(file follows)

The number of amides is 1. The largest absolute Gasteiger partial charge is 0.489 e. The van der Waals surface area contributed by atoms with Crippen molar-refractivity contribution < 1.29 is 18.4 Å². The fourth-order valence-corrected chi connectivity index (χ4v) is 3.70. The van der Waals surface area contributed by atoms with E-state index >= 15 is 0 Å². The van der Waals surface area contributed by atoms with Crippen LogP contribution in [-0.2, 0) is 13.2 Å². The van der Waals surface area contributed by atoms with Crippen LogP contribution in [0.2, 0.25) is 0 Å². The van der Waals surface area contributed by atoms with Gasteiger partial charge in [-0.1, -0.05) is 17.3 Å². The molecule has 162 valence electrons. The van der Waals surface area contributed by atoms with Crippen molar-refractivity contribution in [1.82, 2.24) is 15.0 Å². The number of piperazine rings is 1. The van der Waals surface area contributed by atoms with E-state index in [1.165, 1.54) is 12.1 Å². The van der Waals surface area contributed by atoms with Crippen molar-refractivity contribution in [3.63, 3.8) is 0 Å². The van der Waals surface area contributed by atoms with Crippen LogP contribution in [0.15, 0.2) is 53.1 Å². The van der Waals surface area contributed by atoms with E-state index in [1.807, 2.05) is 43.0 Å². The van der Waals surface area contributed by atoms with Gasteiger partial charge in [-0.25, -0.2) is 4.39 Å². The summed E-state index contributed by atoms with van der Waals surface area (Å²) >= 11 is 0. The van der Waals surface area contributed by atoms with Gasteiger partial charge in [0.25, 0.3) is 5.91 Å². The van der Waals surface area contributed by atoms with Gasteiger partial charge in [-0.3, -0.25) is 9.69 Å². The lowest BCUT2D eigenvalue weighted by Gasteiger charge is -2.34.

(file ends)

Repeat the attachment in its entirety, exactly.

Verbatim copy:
The number of amides is 1. The largest absolute Gasteiger partial charge is 0.489 e. The van der Waals surface area contributed by atoms with Crippen molar-refractivity contribution < 1.29 is 18.4 Å². The fourth-order valence-corrected chi connectivity index (χ4v) is 3.70. The van der Waals surface area contributed by atoms with E-state index >= 15 is 0 Å². The van der Waals surface area contributed by atoms with Crippen LogP contribution in [-0.2, 0) is 13.2 Å². The van der Waals surface area contributed by atoms with Crippen LogP contribution in [0.2, 0.25) is 0 Å². The van der Waals surface area contributed by atoms with Gasteiger partial charge in [-0.1, -0.05) is 17.3 Å². The molecule has 162 valence electrons. The van der Waals surface area contributed by atoms with Crippen molar-refractivity contribution in [1.82, 2.24) is 15.0 Å². The number of piperazine rings is 1. The van der Waals surface area contributed by atoms with E-state index in [1.165, 1.54) is 12.1 Å². The van der Waals surface area contributed by atoms with Crippen molar-refractivity contribution in [3.63, 3.8) is 0 Å². The van der Waals surface area contributed by atoms with Crippen LogP contribution in [0.15, 0.2) is 53.1 Å². The van der Waals surface area contributed by atoms with E-state index in [1.807, 2.05) is 43.0 Å². The van der Waals surface area contributed by atoms with Gasteiger partial charge in [-0.25, -0.2) is 4.39 Å². The summed E-state index contributed by atoms with van der Waals surface area (Å²) >= 11 is 0. The van der Waals surface area contributed by atoms with Gasteiger partial charge in [0.25, 0.3) is 5.91 Å². The van der Waals surface area contributed by atoms with Gasteiger partial charge in [-0.3, -0.25) is 9.69 Å². The lowest BCUT2D eigenvalue weighted by Gasteiger charge is -2.34.